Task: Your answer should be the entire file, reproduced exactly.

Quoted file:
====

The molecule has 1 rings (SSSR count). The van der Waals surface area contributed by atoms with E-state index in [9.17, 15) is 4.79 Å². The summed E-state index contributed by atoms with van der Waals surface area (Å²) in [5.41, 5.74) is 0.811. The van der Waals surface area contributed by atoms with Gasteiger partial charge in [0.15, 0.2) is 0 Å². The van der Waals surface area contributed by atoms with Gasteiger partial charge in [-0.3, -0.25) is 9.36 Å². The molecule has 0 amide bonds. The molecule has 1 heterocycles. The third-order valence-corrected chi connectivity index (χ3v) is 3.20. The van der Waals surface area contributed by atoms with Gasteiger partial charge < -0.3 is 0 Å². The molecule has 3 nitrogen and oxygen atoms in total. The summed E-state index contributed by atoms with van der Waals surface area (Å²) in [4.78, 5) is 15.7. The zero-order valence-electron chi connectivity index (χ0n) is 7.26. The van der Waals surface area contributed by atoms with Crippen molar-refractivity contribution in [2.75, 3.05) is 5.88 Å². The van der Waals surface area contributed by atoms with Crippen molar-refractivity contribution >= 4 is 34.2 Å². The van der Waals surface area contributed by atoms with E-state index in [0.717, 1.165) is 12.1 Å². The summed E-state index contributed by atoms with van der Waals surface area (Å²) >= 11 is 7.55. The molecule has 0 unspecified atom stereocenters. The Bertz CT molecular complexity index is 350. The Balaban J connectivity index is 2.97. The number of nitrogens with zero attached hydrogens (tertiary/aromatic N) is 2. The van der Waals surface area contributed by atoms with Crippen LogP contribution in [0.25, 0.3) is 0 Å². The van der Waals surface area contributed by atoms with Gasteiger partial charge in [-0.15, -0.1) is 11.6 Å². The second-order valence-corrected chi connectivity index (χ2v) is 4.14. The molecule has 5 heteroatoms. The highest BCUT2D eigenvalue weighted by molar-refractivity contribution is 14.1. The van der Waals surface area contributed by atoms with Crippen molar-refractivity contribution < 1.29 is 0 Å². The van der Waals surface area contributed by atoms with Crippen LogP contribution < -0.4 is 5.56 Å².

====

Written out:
The molecule has 1 rings (SSSR count). The van der Waals surface area contributed by atoms with E-state index in [9.17, 15) is 4.79 Å². The summed E-state index contributed by atoms with van der Waals surface area (Å²) in [5.41, 5.74) is 0.811. The van der Waals surface area contributed by atoms with Gasteiger partial charge in [0.15, 0.2) is 0 Å². The van der Waals surface area contributed by atoms with Gasteiger partial charge in [-0.3, -0.25) is 9.36 Å². The molecule has 0 amide bonds. The molecule has 1 heterocycles. The third-order valence-corrected chi connectivity index (χ3v) is 3.20. The van der Waals surface area contributed by atoms with Gasteiger partial charge < -0.3 is 0 Å². The molecule has 3 nitrogen and oxygen atoms in total. The summed E-state index contributed by atoms with van der Waals surface area (Å²) in [4.78, 5) is 15.7. The zero-order valence-electron chi connectivity index (χ0n) is 7.26. The van der Waals surface area contributed by atoms with Crippen molar-refractivity contribution in [2.75, 3.05) is 5.88 Å². The van der Waals surface area contributed by atoms with Crippen molar-refractivity contribution >= 4 is 34.2 Å². The van der Waals surface area contributed by atoms with E-state index in [0.717, 1.165) is 12.1 Å². The summed E-state index contributed by atoms with van der Waals surface area (Å²) >= 11 is 7.55. The molecule has 0 unspecified atom stereocenters. The Bertz CT molecular complexity index is 350. The Balaban J connectivity index is 2.97. The number of nitrogens with zero attached hydrogens (tertiary/aromatic N) is 2. The van der Waals surface area contributed by atoms with Crippen LogP contribution in [0.25, 0.3) is 0 Å². The van der Waals surface area contributed by atoms with Gasteiger partial charge in [-0.15, -0.1) is 11.6 Å². The second-order valence-corrected chi connectivity index (χ2v) is 4.14. The molecule has 5 heteroatoms. The highest BCUT2D eigenvalue weighted by molar-refractivity contribution is 14.1. The van der Waals surface area contributed by atoms with Crippen molar-refractivity contribution < 1.29 is 0 Å². The van der Waals surface area contributed by atoms with Crippen LogP contribution < -0.4 is 5.56 Å².